He wrote several books that explained his system in detail, such as An Actor's Work (1938), An Actor's Work on a Role (1948), Creating a Role (1957), etc. He also founded several studios and schools that trained actors according to his system, such as the Opera Studio (1918), the First Studio (1919), the Second Studio (1925), etc.

He died in 1938 at the age of 75 in Moscow. He was buried at the Novodevichy Cemetery with full honors. He was awarded several prestigious awards by the Soviet government, such as the Order of Lenin, the Order of the Red Banner of Labour, and the title of People's Artist of the USSR.


Constantin Stanislavsky was a remarkable actor, director, teacher, and theorist who revolutionized the art of theatre in the 20th century. He founded the Moscow Art Theatre with Nemirovich-Danchenko and staged many acclaimed productions of Chekhov's plays and other classics. He developed a system or method of acting that aimed at achieving psychological realism and emotional truth on stage.

His system influenced many generations of actors and directors around the world, who adopted or adapted it according to their own needs and contexts. His system is still widely used and taught today as a valuable tool for actor training and performance. His legacy lives on in the works of his students, followers, and admirers, who continue to explore and expand his ideas and techniques.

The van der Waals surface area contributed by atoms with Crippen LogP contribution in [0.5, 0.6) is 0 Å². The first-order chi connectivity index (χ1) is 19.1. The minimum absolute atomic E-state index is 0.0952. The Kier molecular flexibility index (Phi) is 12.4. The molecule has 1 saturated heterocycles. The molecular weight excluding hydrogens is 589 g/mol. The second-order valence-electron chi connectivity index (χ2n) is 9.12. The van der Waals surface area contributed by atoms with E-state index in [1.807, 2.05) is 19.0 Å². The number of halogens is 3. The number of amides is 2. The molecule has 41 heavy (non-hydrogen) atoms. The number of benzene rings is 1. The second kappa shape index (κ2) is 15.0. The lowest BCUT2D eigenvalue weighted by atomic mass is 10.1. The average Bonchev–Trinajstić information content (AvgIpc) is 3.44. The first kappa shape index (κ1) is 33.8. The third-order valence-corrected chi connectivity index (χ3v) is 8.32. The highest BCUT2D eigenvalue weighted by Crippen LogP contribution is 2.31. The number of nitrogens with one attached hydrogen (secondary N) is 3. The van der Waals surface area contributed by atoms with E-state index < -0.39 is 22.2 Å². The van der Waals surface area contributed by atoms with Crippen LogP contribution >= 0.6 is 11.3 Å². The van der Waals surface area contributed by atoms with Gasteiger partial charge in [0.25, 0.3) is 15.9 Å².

Stanislavsky was not only a great artist, but also a great human being. He was dedicated, generous, humble, and curious. He loved theatre and he loved people. He devoted his life to his craft and to his mission. He was a true master of his art and a true servant of his audience.


Here are some frequently asked questions about Stanislavsky and his system:

  • What is the difference between the Stanislavsky system and the Method? The Stanislavsky system is the original name of the actor training approach developed by Stanislavsky himself. The Method is a term used to describe various adaptations or interpretations of the system by some of his students or followers, especially in America. The most famous example of the Method is the one developed by Lee Strasberg at the Actors Studio.